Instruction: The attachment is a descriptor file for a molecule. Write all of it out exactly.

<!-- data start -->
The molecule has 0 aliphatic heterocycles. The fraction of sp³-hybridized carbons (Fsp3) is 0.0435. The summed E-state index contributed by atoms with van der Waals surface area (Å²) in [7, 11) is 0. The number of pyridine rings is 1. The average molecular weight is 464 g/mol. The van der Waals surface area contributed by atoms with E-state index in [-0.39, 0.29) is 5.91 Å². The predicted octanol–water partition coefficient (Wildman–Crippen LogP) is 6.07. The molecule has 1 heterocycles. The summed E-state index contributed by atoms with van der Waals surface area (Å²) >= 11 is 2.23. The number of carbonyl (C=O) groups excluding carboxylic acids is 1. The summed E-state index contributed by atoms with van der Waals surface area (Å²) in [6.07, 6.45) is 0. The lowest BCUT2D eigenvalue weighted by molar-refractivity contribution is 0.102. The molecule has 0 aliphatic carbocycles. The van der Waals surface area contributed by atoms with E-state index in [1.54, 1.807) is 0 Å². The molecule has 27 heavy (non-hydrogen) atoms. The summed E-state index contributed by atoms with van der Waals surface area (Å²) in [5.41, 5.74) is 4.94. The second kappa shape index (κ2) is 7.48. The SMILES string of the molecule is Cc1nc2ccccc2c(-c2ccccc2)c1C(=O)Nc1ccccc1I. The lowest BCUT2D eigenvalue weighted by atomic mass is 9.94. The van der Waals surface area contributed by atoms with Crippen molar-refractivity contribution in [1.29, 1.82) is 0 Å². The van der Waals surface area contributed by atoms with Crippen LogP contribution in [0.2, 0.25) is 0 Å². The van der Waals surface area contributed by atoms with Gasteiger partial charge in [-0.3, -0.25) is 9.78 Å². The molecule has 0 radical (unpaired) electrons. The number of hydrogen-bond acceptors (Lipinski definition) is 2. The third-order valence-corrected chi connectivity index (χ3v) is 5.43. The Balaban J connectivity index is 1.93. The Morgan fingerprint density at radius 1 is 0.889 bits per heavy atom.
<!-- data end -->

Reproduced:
The molecule has 0 aliphatic heterocycles. The fraction of sp³-hybridized carbons (Fsp3) is 0.0435. The summed E-state index contributed by atoms with van der Waals surface area (Å²) in [7, 11) is 0. The number of pyridine rings is 1. The average molecular weight is 464 g/mol. The van der Waals surface area contributed by atoms with E-state index in [-0.39, 0.29) is 5.91 Å². The predicted octanol–water partition coefficient (Wildman–Crippen LogP) is 6.07. The molecule has 1 heterocycles. The summed E-state index contributed by atoms with van der Waals surface area (Å²) >= 11 is 2.23. The number of carbonyl (C=O) groups excluding carboxylic acids is 1. The summed E-state index contributed by atoms with van der Waals surface area (Å²) in [6.07, 6.45) is 0. The lowest BCUT2D eigenvalue weighted by molar-refractivity contribution is 0.102. The molecule has 0 aliphatic carbocycles. The van der Waals surface area contributed by atoms with E-state index in [1.54, 1.807) is 0 Å². The molecule has 27 heavy (non-hydrogen) atoms. The summed E-state index contributed by atoms with van der Waals surface area (Å²) in [5.41, 5.74) is 4.94. The second kappa shape index (κ2) is 7.48. The SMILES string of the molecule is Cc1nc2ccccc2c(-c2ccccc2)c1C(=O)Nc1ccccc1I. The lowest BCUT2D eigenvalue weighted by atomic mass is 9.94. The van der Waals surface area contributed by atoms with Crippen molar-refractivity contribution in [1.29, 1.82) is 0 Å². The van der Waals surface area contributed by atoms with Crippen LogP contribution in [0.2, 0.25) is 0 Å². The van der Waals surface area contributed by atoms with Gasteiger partial charge in [-0.3, -0.25) is 9.78 Å². The molecule has 0 radical (unpaired) electrons. The number of hydrogen-bond acceptors (Lipinski definition) is 2. The third-order valence-corrected chi connectivity index (χ3v) is 5.43. The Balaban J connectivity index is 1.93. The Morgan fingerprint density at radius 1 is 0.889 bits per heavy atom.